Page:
Inside The Most Lingo-Heavy Businesses

March 24, 2023
Photo by Chase Clark on Unsplash

Typically, it takes a few months (or even years) to get acquainted with a new job. Aside from learning the ropes and getting a handle on daily responsibilities, one aspect of fitting into a new job is learning the lingo. 

From restaurants to retail to executive offices, there are specialized terms that insiders use often. Normally, this type of lingo means nothing in the outside world; for example, only financial technology professionals know what 3D secure means, while only a physical therapist would use acronyms like MHP or Min A.

The longer a person stays in a position, and the more specialized that position becomes, the more entrenched this type of language is. In many cases, it becomes a facet of identity. For example, only runners would understand what a Clydesdale means in terms of certified racing, and some may wear the badge proudly. 

Some hobbies and professions lean on specialized terms even more. In certain cases, they’ve been invented to simplify communication, while in others, they’ve evolved naturally over time. Let’s take a closer look at five of the most lingo-heavy businesses.

Poker

Since the late 1960s, poker has slowly become a worldwide gaming staple. Each year, professionals flock to Vegas for massive tournaments, while even more try their hand online. Given any player can go pro with enough dedication and skill, poker terms are some of the most varied and interesting in the world.

Some lingo is used to describe card values (‘air’), while others will convey the importance of position in terms of how players are seated around the table (‘under the gun’, ‘lojack’). Others describe types of players (‘loose-aggressive’), or strategies (‘angle’). The list literally goes on and on.

Film

Professionals working on production sets face grueling and long days in highly specialized positions. Given the insular nature of Bollywood and Hollywood (it’s tough to get in), there are dozens of terms that cover a variety of positions.

Many of these describe equipment (‘baby legs’, ‘banana’), while others will describe the time of day or nature of a shot (‘martini shot’, ‘golden hour’). Some spell disaster (‘bogey’), while others are simplified for simplicity’s sake. For example, shouting ‘What’s your 20?’ is simply asking for an exact location.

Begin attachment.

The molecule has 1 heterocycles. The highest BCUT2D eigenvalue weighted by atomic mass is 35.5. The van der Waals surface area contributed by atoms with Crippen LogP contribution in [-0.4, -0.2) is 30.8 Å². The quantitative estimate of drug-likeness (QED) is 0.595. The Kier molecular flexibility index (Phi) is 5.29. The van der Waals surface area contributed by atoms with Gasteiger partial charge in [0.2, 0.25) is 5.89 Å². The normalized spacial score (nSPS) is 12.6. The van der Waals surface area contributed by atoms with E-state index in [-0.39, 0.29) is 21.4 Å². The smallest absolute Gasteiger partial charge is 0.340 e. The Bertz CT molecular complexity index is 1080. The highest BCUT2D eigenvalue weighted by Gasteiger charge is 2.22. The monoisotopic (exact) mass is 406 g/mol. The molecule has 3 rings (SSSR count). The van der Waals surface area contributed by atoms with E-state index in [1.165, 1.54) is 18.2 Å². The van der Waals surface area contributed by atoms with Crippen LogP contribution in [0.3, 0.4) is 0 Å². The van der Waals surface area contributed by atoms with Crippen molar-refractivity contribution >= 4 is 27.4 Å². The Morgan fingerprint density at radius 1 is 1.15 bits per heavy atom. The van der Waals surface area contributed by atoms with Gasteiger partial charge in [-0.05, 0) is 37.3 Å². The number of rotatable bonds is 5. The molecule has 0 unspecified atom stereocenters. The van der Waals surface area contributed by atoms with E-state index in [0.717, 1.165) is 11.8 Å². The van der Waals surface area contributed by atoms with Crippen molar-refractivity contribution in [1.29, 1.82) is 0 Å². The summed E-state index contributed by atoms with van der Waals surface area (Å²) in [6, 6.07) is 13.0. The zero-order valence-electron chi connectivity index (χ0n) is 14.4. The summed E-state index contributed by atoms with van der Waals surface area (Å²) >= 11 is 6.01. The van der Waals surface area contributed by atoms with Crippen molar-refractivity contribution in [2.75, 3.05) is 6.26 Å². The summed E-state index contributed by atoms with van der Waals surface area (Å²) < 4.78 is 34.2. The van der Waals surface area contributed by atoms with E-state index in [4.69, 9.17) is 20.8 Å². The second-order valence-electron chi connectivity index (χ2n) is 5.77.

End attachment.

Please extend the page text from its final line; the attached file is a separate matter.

Medicine

Most medical terms stem from Latin, which means medical professionals often have a general knowledge of the language so that they can understand common terms. This has led to a long series of abbreviations that only those in the industry will recognize. In fact, these are so specialized that they trickle down to every level; even transcriptionists will need a background in medical terminology to perform their job.

From edema and embolism to suffixes like -pathy and -plasty, there’s a lot to keep track of—and it’s sometimes a matter of life and death. For this reason, most professionals are tested extensively on their knowledge of terms, abbreviations, and prefixes/suffixes.

Source

Sports Broadcasting

As mentioned above, the more niche and evolved a hobby or profession becomes, the more unique terms are attached to it. One of the most specialized positions in broadcasting is a color commentator, who closely follows live-action for listeners and viewers.

As such, broadcasters rely on lingo and abbreviations to describe the action accurately and quickly. Most broadcasters develop their own unique phrases over time. For example, Walt Frazier, broadcaster for the NBA Knicks team, uses the term ‘posting and toasting’ to describe hanging out close to the basket to sink points.

Programming

Some might argue that programmers have the most specialized form of lingo—one that they use to write programming with, from JavaScript to Pascal Language. Unsurprisingly, this has led to a highly nuanced list of terms that only programmers are familiar with.

For example, an ‘arg’ is short for ‘argument’, but means something very different to a programmer. The same goes for ‘bug’ and ‘boolean’, which cover unexpected errors and the creation of true or false prompts. Unlike other sectors, these terms are less likely to evolve naturally over time.

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